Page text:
By: Shivani Gosai | Student Columnist
Millions of Americans and their families struggle with everyday tasks due to dementia or Alzheimer’s disease. It has wistfully become the 6th leading cause of death in the United States, according to the Alzheimer’s Association.
A recently published study has uncovered new evidence of a decline in dementia cases due to increased education and better cardiovascular health in the population. The New England Journal of Medicine published the study on Feb. 11, and it provided statistics supporting the theory that citizens with more education and healthier hearts are decreasing their risks of dementia.
This study can be extremely helpful to stave off dementia, although it cannot be fully avoided. The research from the study displays evidence of dementia decreasing, but our optimism will decline because the disease is only going to become more prevalent. Because the Baby-Boomer generation is getting older, the rates of the mental disorder will increase. The study is evasive, and people should be aware of dementia.
Dementia is a term for a set of symptoms such as impaired thinking and memory loss. The Alzheimer’s Association states that “one of the greatest mysteries of the disease is why risk rises so dramatically as we grow older.” They report that one in nine people age 65 or older has Alzheimer’s. More of their statistics show that over 5 million Americans are living with Alzheimer’s and dementia, and nearly one in three senior citizens dies each year from the diseases. Dementia is inevitable as you age, but the Alzheimer’s Association is still working toward a cure.
The cost of health care and treatments for dementia can be expensive. But the study indicates that the overall cost of living with dementia will not be as overpriced as predicted because more senior citizens will be able to live independently for a longer period of time. This will be beneficial to lower income families or families who are struggling with student loans and college costs.
According to the American Psychological Association, adults who take college courses can reduce their risk for developing dementia or Alzheimer’s. Their research shows that studying at a college-level can increase cognitive ability, therefore strengthening the brain and holding off dementia.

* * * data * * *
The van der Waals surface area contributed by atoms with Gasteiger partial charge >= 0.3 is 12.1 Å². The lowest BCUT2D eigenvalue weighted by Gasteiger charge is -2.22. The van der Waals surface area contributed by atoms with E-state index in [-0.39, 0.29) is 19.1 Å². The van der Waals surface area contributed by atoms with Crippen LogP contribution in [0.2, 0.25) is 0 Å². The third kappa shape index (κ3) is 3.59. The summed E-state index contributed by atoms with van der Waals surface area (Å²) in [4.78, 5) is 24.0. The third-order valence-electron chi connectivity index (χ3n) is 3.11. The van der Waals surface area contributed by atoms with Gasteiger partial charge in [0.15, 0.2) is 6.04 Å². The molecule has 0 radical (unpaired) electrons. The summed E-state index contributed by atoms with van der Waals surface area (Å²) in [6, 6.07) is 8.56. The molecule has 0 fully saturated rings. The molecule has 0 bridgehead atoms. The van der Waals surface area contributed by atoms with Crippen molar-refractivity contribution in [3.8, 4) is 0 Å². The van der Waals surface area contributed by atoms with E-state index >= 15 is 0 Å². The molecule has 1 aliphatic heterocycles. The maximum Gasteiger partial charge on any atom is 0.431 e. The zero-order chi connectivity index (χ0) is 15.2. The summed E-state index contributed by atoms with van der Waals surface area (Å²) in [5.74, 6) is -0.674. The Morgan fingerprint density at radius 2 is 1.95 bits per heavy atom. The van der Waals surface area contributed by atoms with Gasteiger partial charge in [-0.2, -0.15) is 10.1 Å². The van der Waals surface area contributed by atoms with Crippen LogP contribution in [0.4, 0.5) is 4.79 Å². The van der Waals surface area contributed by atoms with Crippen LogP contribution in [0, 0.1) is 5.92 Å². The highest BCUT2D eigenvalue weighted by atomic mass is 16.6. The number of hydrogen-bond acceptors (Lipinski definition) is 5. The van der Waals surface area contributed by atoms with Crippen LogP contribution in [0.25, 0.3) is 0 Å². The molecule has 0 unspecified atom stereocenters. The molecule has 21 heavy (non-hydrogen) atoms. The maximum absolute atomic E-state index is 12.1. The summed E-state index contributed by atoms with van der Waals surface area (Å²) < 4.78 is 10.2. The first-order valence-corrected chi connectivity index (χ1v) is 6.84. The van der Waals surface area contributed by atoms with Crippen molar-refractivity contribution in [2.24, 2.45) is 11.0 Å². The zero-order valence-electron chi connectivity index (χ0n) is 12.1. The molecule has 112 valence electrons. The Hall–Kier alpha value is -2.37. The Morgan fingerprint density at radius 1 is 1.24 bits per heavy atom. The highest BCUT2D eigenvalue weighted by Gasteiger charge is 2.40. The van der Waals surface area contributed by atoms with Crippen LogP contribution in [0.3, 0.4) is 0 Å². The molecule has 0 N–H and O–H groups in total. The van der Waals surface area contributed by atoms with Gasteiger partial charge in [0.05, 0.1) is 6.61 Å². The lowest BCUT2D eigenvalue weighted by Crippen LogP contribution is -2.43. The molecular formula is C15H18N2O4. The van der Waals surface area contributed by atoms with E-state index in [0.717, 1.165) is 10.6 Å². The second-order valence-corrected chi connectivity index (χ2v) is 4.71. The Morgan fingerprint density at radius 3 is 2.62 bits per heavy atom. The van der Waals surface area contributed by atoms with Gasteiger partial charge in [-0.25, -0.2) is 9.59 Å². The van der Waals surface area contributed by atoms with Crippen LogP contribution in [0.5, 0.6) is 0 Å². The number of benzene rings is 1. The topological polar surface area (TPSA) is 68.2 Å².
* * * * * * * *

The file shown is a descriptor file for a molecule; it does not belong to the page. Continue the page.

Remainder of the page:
The statistics from the New England Journal of Medicine study does not apply to all races, however. The participants of the dementia study were mainly white, suburban males and females over 60 years old. The study would have benefitted from including multiple races, to increase their research of dementia in all ethnicities. Dementia, after all, will affect most people in old age regardless of their ethnicity.
A separate study, published by the Alzheimer’s Association, displayed significant results of dementia decreasing in African Americans. The specific reason for this decrease is still being researched. The results of this study were similar to those of the New England Journal of Medicine study. According to the Alzheimer’s Association, elderly African-Americans are more likely to have dementia than any other racial group in the United States, while Hispanics and Caucasians are half as likely.
The New England Journal of Medicine’s study on dementia can be slightly misleading. It leads people to believe that dementia is declining when in fact it is rising; the study only gives insight on how to stave off dementia. The disease will only become an even bigger problem because of the aging population. Although the research is helpful and may help towards finding a cure, it is hard to be optimistic about upcoming dementia rates.
One’s practice of healthy traits such as exercise and not smoking can strengthen the heart as well as decrease chances of dementia in later life. Sarah Wallace Ph.D., a professor in the Department of Speech-Language Pathology at Duquesne University, said, “There’s actually a type of dementia called vascular dementia which happens when your veins and arteries [start to] get clogged up, which is similar to what happens when you have a heart attack. So it’s a very similar phenomenon where the blood doesn’t travel to the brain as easily as it used to, and that can cause vascular dementia.”
The study indicates that educated people are more likely to develop dementia in later life rather than early elderly years. The exact reason education staves off dementia is unknown, although most researchers believe that higher education leads to better jobs, which will ultimately lead to healthier lifestyles and better medical care. Other researchers believe that learning generates neural connections, which supports the brain later when cognitive function and memory become delayed. Lower amounts of education may reflect lower socioeconomic status, which may increase one’s likelihood of poor nutrition and decrease the ability to afford health care or obtain certain treatments.
Although no cure for dementia or Alzheimer’s exists, certain treatments as well as healthy lifestyles can improve the quality of life for the elderly. Recent studies are coming out with more and more opportunities for adults to stave off the diseases. Dementia needs widespread awareness because millions of people’s daily lives are severely affected. Anyone can help support vital research for Alzheimer’s and dementia by donating to the Alzheimer’s Association, or persuading Congress to address the needs and rights of people with Alzheimer’s and their families.
For further information on dementia and Alzheimer’s solutions, Duquesne University will be holding a seminar featuring Michelle Bourgeois, Ph.D., a professor in the Department of Communication Sciences and Disorders from the University of South Florida. The seminar will be held on Monday March 21, 2016 in the Power Center Ballroom. For more information contact firstname.lastname@example.org.